Long-standing racial biases in awards shows calls for changes in nomination processes

March 5, 2020 — by Kaitlyn Tsai
Because of bias towards whites in America’s entertainment industry, the nomination processes for shows like the Academy Awards must be reconsidered.

“What the f*** does Beyoncé have to do to win Album of the Year?” singer Adele asked backstage at the 2017 Grammy Awards after winning the award — which she snapped in half to share with Beyoncé.

Although Beyoncé later said on Instagram that she didn’t feel disappointed about the loss, a wave of outrage rippled over her fans as they felt her album “Lemonade,” widely acclaimed as one of the decade’s most powerful and culturally relevant works, was snubbed at the Grammys. Many blamed the Grammys’ biases against black artists — accusations that were not without ground.

In 2018, hip-hop artist Jay Z received no Grammy awards despite having eight nominations, and Kendrick Lamar lost album of the year despite winning a Pulitzer Prize for music three months afterward.

“For the Pulitzers to get it right and the Grammys to get it wrong says a lot,” Troy Carter, a former Spotify executive, said in a New York Times interview.

This lack of diversity extends beyond the Grammys. Hollywood was founded in 1853 by a white man, and today, four of the Big Five film studios — The Walt Disney Company, Warner Bros., Universal Pictures, Columbia Pictures and Paramount Pictures — are headed by white men. Since the inception of the Oscars in 1929, over 95 percent of nominees have been white, according to a 2016 study from Forbes.

Diversity saw an increase at the turn of the century, with a total of 41 minority actor Oscar winners from 2001 to 2013. But in 2015, for the first time since 1998, every nominee except director Alejandro González Iñárritu was white, provoking a slew of #OscarsSoWhite posts on Twitter. Despite this backlash, the 2016 Oscars also saw another year of all-white acting nominees, which sparked another #OscarsSoWhite movement.

In response, the Academy swore to double its numbers of female and minority voters by 2020. According to the USA Today, the percentage of members of color has indeed doubled from 8 percent to 16 percent.

However, the Oscars still remain largely biased against racial minorities. Studies from the Washington Post revealed that black and Hispanic nominees haven’t matched proportion of the U.S. population, with other minorities like Asians even more underrepresented; only three Asian actors have been nominated in the past 25 years.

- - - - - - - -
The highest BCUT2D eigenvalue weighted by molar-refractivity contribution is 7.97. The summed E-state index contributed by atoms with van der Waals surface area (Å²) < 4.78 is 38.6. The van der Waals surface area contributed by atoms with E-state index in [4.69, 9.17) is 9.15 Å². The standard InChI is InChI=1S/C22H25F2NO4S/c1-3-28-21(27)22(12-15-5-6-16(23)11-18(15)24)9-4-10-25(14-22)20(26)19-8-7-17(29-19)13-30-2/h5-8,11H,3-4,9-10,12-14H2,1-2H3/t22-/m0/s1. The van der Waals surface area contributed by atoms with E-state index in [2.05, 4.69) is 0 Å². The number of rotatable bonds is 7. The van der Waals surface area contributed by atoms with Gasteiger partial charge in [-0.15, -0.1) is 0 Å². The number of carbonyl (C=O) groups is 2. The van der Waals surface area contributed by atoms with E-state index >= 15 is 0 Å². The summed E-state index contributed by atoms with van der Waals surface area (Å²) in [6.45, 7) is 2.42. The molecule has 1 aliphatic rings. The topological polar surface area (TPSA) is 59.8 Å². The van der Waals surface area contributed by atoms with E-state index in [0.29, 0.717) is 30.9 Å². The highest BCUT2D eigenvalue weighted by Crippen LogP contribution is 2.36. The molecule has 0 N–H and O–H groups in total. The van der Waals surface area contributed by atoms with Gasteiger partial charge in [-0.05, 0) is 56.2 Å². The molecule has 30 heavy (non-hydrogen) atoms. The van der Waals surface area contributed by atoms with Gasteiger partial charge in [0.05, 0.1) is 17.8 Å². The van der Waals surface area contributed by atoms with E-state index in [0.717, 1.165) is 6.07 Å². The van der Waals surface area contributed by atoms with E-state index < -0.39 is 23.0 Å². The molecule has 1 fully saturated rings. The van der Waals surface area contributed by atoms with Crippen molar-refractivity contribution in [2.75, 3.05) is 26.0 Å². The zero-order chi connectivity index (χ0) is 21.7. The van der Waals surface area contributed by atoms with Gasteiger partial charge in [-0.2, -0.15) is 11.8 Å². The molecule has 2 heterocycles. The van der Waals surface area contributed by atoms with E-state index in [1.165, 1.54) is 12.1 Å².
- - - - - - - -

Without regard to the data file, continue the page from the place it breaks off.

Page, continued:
Inspired by these blatant racial biases, the 2020 Golden Globes included several jokes about the lack of diversity in the entertainment industry from comedian Ricky Gervais, who hosted the ceremony.

“We were going to do an In Memoriam section, but when I saw the list of people who had died this year, it wasn’t diverse enough,” Gervais said. “It was mostly white people. And I thought, ‘No, not on my watch.’”

Despite these jokes, many categories had all-white nominees, including those for both Best Actor and Actress in a series, miniseries or TV movie. Moreover, nominated film dramas and TV comedies centered on white people.

The Tony Awards, however, took a different approach to responding to the #OscarsSoWhite movement in 2016. That year, the Tonys saw one of their most racially diverse groups of nominees and winners, including Lin Manuel Miranda’s “Hamilton,” a musical in which Hispanic and black actors portray America’s founding fathers while a white actor plays King George III.

Still, Broadway tends to underrepresent Asian and Hispanic actors, said Pun Bandhu, a spokesman for the Asian American Performers Action Coalition, in a New York Times interview. And despite this one year of increased diversity, the Tonys seem just as white as the Oscars — the Forbes study revealed that 95.3 percent of Tony nominees are white.

This lack of diversity can be attributed to the way the nomination and voting processes work. For example, the Academy of Motion Picture Arts and Sciences, which selects Oscar nominees, consists of approximately 9,000 actors in Hollywood, 84 percent of whom are white. And questions over the legitimacy of the Grammy nomination process continue to linger after the Recording Academy’s former CEO Deborah Dugan claimed the show is full of professional and financial conflicts of interest.

With this corruption in the entertainment industry, award shows should reconsider their nomination and voting processes to include smaller, more diverse panels of professionals with actual experience in judging — not merely actors, like in the Oscars’ Academy. These elite groups should also have connections to nonprofit art worlds to avoid financial or professional conflicts of interest.

Ultimately, minorities must remember that overturning the deep-rooted racist systems in America’s entertainment industry takes extensive time and patience. And until changes like the aforementioned become implemented, minorities should try to adopt the mentality Solange Knowles had after her sister Beyoncé lost the Grammy Award for Album of the Year in 2017.

“Create your own committees, build your own institutions, give your friends awards, award yourself and be the gold you wanna hold my g’s,” Knowles tweeted.

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